HIA products
HIA products $vuetify.icons.faArrowRight
Shop @ HIA Digital Australian Standards Contracts Online Shipping and delivery Purchasing terms & conditions Products Building codes and standards Hard copy contracts Guides and manuals Safety and signage See all
About Contact Newsroom
$vuetify.icons.faMapMarker Set my location Use the field below to update your location
Change location
{{propApi.text}} {{region}} Change location
{{propApi.successMessage}} {{region}} Change location

$vuetify.icons.faPhone1300 650 620

Requirements for barriers and handrails

The National Construction Code (NCC) Volume Two 2019 contains requirements for barriers and handrails for Class 1 and 10 buildings. The purpose of this information is to provide a brief overview of the barrier requirements and changes contained in the 2019 edition of the NCC.

In this article

  • What is a trafficable surface?
  • What are the construction requirements for barriers?
  • Handrails to stairways or ramps
  • What is a 'flight'?
  • Protection of openable windows
  • Download the new edition of the NCC

The barrier requirements in Part 3.9.2 of the NCC set out the Deemed-to-Satisfy Provisions  for barriers and handrails to minimise the risk of persons falling from a stairway, balcony, landing, trafficable roof or the like and for the protection of openable windows in certain circumstances.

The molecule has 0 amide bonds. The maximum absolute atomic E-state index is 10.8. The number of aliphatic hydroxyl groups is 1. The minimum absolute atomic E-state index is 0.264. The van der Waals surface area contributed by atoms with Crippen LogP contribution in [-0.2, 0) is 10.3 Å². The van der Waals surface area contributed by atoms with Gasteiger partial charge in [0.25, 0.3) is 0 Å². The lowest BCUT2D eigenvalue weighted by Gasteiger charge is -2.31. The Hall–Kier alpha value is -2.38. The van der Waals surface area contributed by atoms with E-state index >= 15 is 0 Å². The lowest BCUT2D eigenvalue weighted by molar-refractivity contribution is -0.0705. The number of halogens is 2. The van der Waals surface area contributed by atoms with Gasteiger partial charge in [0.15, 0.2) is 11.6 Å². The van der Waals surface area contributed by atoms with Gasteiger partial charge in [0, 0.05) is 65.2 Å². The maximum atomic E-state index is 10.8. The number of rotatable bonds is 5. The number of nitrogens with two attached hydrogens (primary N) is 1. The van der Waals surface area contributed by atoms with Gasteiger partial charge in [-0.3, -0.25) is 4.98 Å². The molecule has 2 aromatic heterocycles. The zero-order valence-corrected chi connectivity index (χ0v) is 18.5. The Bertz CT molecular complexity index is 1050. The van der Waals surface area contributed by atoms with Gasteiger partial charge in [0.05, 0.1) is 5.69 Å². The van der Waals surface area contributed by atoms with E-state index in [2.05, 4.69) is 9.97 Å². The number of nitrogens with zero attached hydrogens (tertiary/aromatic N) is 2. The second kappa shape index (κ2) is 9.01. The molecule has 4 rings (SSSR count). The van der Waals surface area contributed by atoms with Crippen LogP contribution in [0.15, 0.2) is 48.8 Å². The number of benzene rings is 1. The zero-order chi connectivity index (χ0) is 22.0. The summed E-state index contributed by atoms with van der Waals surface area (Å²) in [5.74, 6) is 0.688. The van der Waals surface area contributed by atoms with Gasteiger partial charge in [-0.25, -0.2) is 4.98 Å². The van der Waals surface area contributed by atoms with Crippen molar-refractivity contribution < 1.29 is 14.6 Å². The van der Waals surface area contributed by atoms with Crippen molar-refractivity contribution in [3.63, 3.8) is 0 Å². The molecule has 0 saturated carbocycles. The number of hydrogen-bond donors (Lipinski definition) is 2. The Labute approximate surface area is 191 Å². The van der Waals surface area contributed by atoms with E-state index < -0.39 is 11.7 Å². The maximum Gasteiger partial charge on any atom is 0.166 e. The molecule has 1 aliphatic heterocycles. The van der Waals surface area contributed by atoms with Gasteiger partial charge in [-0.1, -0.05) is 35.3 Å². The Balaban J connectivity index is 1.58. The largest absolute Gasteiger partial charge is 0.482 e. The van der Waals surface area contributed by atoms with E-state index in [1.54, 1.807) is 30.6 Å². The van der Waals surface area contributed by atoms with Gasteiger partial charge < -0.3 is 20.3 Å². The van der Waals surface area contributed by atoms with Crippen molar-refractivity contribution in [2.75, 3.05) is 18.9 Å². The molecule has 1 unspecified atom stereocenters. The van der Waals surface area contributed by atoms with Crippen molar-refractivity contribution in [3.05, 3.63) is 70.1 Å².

These provisions have changed over the last few years so it is important that builders review these changes to ensure that they install compliant barriers and handrails. 

The important change to is that it refers to a trafficable surface when determining if a barrier is required. 

A continuous barrier must be provided along the side of a trafficable surface of:

  • any rooftop space to which general access is provided
  • any stairway or ramp
  • a floor, corridor, hallway, balcony, deck, verandah, mezzanine, access bridge or the like
  • any delineated path of access to a building where it is possible to fall 1m or more from the trafficable surface to the surface beneath. 
What is a trafficable surface?
{{ propApi.expandedIcon }} {{ propApi.collapsedIcon }}

A trafficable surface is anywhere where a person would normally walk to get from one place to another, being either from the street, throughout the house or from the house to another building.